c1380   Sir Ferumbras (1879) 2770 (MED)   Þay dryuen hem aȝen an aker lengþe.
a1530  (▸c1425)    Andrew of Wyntoun Oryg. Cron. Scotl. (Royal) vii. 548   And fra it a space wes drawyn..Large thre akyre leynth off land.
1924   J. J. Taubenhaus & F. W. Mally Culture & Dis. Onion vi. 60   For the Laredo district in Texas the acre length (208 feet) is the one in most common use.

c1380—1924(Hide quotations)


  acre money   n. now hist. and rare  (a) rent paid on a piece of land taken in from moorland or common land;  (b) Caribbean rent paid per acre for the right to work, prospect, etc., on a piece of land.

1713   G. Ritschel Acct. Certain Charities 11   In the year of our Lord 1662, Sir William Fenwick of Wallington, Baronet, did Subscribe three Pounds a Year..out of the Intack Rents, or Acre-Money, for the use of a School-Master.
1807   H. Bolingbroke Voy. Demerary ix. 182   Another step which the governor took to harrass and exert his power over the planters, was to make an immediate demand upon them for ‘acre geldt,’ viz. acre money.
1895   Laws Brit. Guiana (Govt. Brit. Guiana) (rev. ed.) III. 384   The acre money payable annually in respect of all lands aback of any plantation in cultivation beyond the second depth granted to or occupied or enjoyed by the proprietor of such plantation shall be at the rate of three stivers per acre.
1955   Caribbean Q. 4 139   The planter class..petitioned Bathurst against a proclamation issued in September, 1822, calling..for the recovery of this acre-money debt.
1980   Econ. Hist. Rev. 33 62   Such encroachments were so usual that they were sometimes given legal standing by the payment of ‘acre money’ to the lord of the manor.

1713—1980(Hide quotations)


  acre shot   n.  [ < acre n. + shot n.1 24] a payment or charge rated at so much per acre.

1585   Act 27 Eliz. xxiv. §1. 3   Such of the said Sea-banks as are not maintained..at the charge of any Township or by Acre-shot or any other common charge.
1662   W. Dugdale Hist. Imbanking & Drayning Fens 348/2   They setled an Acre-shot of six pence the Acre, for defraying the charge thereof.
1738   Bill for Draining & Preserv. Cawdle Fen, Waterden & Redmoor 4   Forasmuch as the said Money and Acre Shots so to be rated, levied, collected and gathered by such Receiver or Receivers will not at present be sufficient for making such Cuts [etc.].
1798   Particulars Freehold Estate near Chelmsford, in Essex 5 (table)    Twenty Acre Shot.
1827   W. Watson Hist. Acct. Wisbech 198   The ten men and inhabitants began to extend their duties, by placing out poor children apprentices, and even made orders for raising certain acre shots and payments of country taxes.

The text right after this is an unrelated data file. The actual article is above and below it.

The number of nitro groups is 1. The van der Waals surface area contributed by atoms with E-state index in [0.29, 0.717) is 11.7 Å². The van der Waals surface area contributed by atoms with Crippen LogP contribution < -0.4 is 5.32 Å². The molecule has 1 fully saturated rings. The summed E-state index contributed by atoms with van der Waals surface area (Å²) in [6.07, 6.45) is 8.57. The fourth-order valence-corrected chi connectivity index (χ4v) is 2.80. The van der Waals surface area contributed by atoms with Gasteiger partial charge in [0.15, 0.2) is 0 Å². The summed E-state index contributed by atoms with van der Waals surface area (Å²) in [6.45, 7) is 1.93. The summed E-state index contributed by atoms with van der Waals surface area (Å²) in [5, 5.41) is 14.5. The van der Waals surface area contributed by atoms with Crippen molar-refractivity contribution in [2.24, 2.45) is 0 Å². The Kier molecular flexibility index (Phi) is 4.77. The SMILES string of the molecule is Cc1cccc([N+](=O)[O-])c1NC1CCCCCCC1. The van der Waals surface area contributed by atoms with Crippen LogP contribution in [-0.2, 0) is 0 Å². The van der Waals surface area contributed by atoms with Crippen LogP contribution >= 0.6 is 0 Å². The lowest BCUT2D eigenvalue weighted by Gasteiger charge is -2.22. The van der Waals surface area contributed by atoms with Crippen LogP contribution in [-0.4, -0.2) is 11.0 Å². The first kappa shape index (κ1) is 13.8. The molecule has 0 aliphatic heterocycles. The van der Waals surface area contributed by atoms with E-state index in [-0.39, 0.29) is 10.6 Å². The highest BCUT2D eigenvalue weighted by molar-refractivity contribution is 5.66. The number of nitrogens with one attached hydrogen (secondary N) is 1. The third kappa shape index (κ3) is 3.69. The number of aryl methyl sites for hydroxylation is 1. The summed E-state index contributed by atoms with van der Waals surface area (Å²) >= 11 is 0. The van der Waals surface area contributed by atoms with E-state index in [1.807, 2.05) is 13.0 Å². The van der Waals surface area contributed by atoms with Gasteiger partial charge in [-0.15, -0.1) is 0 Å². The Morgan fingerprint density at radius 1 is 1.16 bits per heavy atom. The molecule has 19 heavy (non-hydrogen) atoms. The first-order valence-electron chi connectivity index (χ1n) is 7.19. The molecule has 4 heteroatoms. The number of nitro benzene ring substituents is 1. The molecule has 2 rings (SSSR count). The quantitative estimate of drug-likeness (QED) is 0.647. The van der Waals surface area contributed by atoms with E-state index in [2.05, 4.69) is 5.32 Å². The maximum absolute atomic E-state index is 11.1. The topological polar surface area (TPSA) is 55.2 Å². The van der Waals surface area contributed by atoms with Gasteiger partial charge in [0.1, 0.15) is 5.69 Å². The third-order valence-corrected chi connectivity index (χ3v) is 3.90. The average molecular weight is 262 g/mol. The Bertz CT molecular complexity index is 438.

1973   Geogr. Jrnl. 139 194   Acreshots and rates were often unpaid.
2004   Econ. News (Nexis) 11 May   In particular, it concerns with profit taxes, private individuals tax, donors tax, death duties, acre shots and water charge.

1585—2004(Hide quotations)

 C2. With the first element in the genitive (acre's).

  acre's breadth   n. the breadth of an acre; 4 poles or 22 yards; cf. acre breadth n. at Compounds 1.

1703   tr. U. Chevreau Hist. World IV. viii. v. 454   Distant from the Walls about an Acre's breadth.
1800   Wordsworth in Wordsworth & S. T. Coleridge Lyrical Ballads (ed. 2) II. 27   What a feast..To see an acre's breadth of that wide cliff One roaring cataract.
1861   J. Mackenzie Our Country xxvii. 136   The arrow misses him a whole acre's breadth.
2009   A. Williams in N. Fryde & D. Reitz Walls, Ramparts, & Lines Demarcation 50 (note)    Four poles made up an acre's breadth (22 modern yards) and ten acres made up a furlong (220 modern yards).

1703—2009(Hide quotations)


  acre's length   n. the length of an acre; 40 poles, 220 yards, or a furlong; cf. acre length n. at Compounds 1.

c1380   Sir Ferumbras (1879) 971 (MED)   Þe frensche men þai made reculle wel an akers lengþe.
1609   P. Erondelle tr. M. Lescarbot Noua Francia xi. 68   Far off we saw other great fishes, which did shew, out of the water, aboue halfe an akers length of their backes.
1815   ‘J. Mathers’ Hist. Mr. John Decastro & Brother Bat II. xi. 237   You will get such a name, if you have it not already, that not a man of them all will come within an acre's length of you.
1914   H. E. Seebohm in F. Seebohm Customary Acres Pref. p. vii   For practice with the longbow, Henry VIII decreed that the shortest butts should be a furlong—eleven score—or exactly the acre's length.
2010   A. J. Lagana Me Island ii. xxxi. 453   About an acre's length off to the eastern side, was a modest one story building.

c1380—2010(Hide quotations)